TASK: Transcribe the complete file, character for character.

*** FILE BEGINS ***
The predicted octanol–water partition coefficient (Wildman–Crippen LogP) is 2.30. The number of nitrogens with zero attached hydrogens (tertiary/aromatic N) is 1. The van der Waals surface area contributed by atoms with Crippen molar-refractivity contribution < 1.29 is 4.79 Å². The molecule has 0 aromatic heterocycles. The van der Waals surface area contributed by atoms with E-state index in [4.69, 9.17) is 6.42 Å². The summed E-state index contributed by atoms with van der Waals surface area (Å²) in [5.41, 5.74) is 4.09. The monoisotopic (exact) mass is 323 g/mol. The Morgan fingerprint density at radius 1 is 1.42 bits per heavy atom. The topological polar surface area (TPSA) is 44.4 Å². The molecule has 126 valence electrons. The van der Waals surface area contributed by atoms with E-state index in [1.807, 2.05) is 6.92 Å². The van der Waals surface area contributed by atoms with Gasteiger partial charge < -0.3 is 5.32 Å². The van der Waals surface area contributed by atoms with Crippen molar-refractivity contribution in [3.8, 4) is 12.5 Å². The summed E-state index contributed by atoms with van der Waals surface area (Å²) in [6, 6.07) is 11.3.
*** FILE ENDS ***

The predicted octanol–water partition coefficient (Wildman–Crippen LogP) is 2.30. The number of nitrogens with zero attached hydrogens (tertiary/aromatic N) is 1. The van der Waals surface area contributed by atoms with Crippen molar-refractivity contribution < 1.29 is 4.79 Å². The molecule has 0 aromatic heterocycles. The van der Waals surface area contributed by atoms with E-state index in [4.69, 9.17) is 6.42 Å². The summed E-state index contributed by atoms with van der Waals surface area (Å²) in [5.41, 5.74) is 4.09. The monoisotopic (exact) mass is 323 g/mol. The Morgan fingerprint density at radius 1 is 1.42 bits per heavy atom. The topological polar surface area (TPSA) is 44.4 Å². The molecule has 126 valence electrons. The van der Waals surface area contributed by atoms with E-state index in [1.807, 2.05) is 6.92 Å². The van der Waals surface area contributed by atoms with Gasteiger partial charge < -0.3 is 5.32 Å². The van der Waals surface area contributed by atoms with Crippen molar-refractivity contribution in [3.8, 4) is 12.5 Å². The summed E-state index contributed by atoms with van der Waals surface area (Å²) in [6, 6.07) is 11.3.